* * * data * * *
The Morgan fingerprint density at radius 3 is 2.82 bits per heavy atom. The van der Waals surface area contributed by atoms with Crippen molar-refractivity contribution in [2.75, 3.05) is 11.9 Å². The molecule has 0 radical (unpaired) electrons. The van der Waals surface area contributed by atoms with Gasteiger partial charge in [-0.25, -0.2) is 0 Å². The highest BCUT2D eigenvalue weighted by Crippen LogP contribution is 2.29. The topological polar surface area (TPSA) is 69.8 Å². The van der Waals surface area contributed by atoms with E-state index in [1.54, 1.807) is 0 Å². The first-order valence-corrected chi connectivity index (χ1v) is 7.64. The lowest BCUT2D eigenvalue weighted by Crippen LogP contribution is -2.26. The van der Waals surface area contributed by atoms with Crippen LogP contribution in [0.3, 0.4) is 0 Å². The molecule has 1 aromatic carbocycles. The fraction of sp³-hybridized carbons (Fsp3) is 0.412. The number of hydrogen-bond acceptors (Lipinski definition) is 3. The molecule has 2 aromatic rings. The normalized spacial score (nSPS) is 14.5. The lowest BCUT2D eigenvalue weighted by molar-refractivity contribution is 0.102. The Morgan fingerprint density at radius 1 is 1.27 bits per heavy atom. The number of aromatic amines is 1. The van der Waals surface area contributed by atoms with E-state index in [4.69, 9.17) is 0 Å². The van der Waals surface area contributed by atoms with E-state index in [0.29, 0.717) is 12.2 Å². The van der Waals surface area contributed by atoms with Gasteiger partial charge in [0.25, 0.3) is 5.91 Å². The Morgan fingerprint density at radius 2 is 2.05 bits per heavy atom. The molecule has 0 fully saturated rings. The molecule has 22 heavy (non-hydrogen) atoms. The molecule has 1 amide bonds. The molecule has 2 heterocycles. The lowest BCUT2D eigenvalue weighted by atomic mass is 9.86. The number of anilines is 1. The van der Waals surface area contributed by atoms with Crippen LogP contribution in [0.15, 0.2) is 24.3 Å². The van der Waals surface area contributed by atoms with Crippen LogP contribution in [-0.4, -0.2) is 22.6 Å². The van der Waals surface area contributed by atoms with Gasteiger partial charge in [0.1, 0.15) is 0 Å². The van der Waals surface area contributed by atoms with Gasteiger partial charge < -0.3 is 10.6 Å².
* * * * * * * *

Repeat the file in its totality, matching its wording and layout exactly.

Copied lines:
The Morgan fingerprint density at radius 3 is 2.82 bits per heavy atom. The van der Waals surface area contributed by atoms with Crippen molar-refractivity contribution in [2.75, 3.05) is 11.9 Å². The molecule has 0 radical (unpaired) electrons. The van der Waals surface area contributed by atoms with Gasteiger partial charge in [-0.25, -0.2) is 0 Å². The highest BCUT2D eigenvalue weighted by Crippen LogP contribution is 2.29. The topological polar surface area (TPSA) is 69.8 Å². The van der Waals surface area contributed by atoms with E-state index in [1.54, 1.807) is 0 Å². The first-order valence-corrected chi connectivity index (χ1v) is 7.64. The lowest BCUT2D eigenvalue weighted by Crippen LogP contribution is -2.26. The van der Waals surface area contributed by atoms with Crippen LogP contribution in [0.3, 0.4) is 0 Å². The molecule has 1 aromatic carbocycles. The fraction of sp³-hybridized carbons (Fsp3) is 0.412. The number of hydrogen-bond acceptors (Lipinski definition) is 3. The molecule has 2 aromatic rings. The normalized spacial score (nSPS) is 14.5. The lowest BCUT2D eigenvalue weighted by molar-refractivity contribution is 0.102. The Morgan fingerprint density at radius 1 is 1.27 bits per heavy atom. The number of aromatic amines is 1. The van der Waals surface area contributed by atoms with E-state index in [4.69, 9.17) is 0 Å². The van der Waals surface area contributed by atoms with E-state index in [0.29, 0.717) is 12.2 Å². The van der Waals surface area contributed by atoms with Gasteiger partial charge in [0.25, 0.3) is 5.91 Å². The Morgan fingerprint density at radius 2 is 2.05 bits per heavy atom. The molecule has 0 fully saturated rings. The molecule has 22 heavy (non-hydrogen) atoms. The molecule has 1 amide bonds. The molecule has 2 heterocycles. The lowest BCUT2D eigenvalue weighted by atomic mass is 9.86. The number of anilines is 1. The van der Waals surface area contributed by atoms with Crippen LogP contribution in [0.15, 0.2) is 24.3 Å². The van der Waals surface area contributed by atoms with Crippen LogP contribution in [-0.4, -0.2) is 22.6 Å². The van der Waals surface area contributed by atoms with Gasteiger partial charge in [0.1, 0.15) is 0 Å². The van der Waals surface area contributed by atoms with Gasteiger partial charge < -0.3 is 10.6 Å².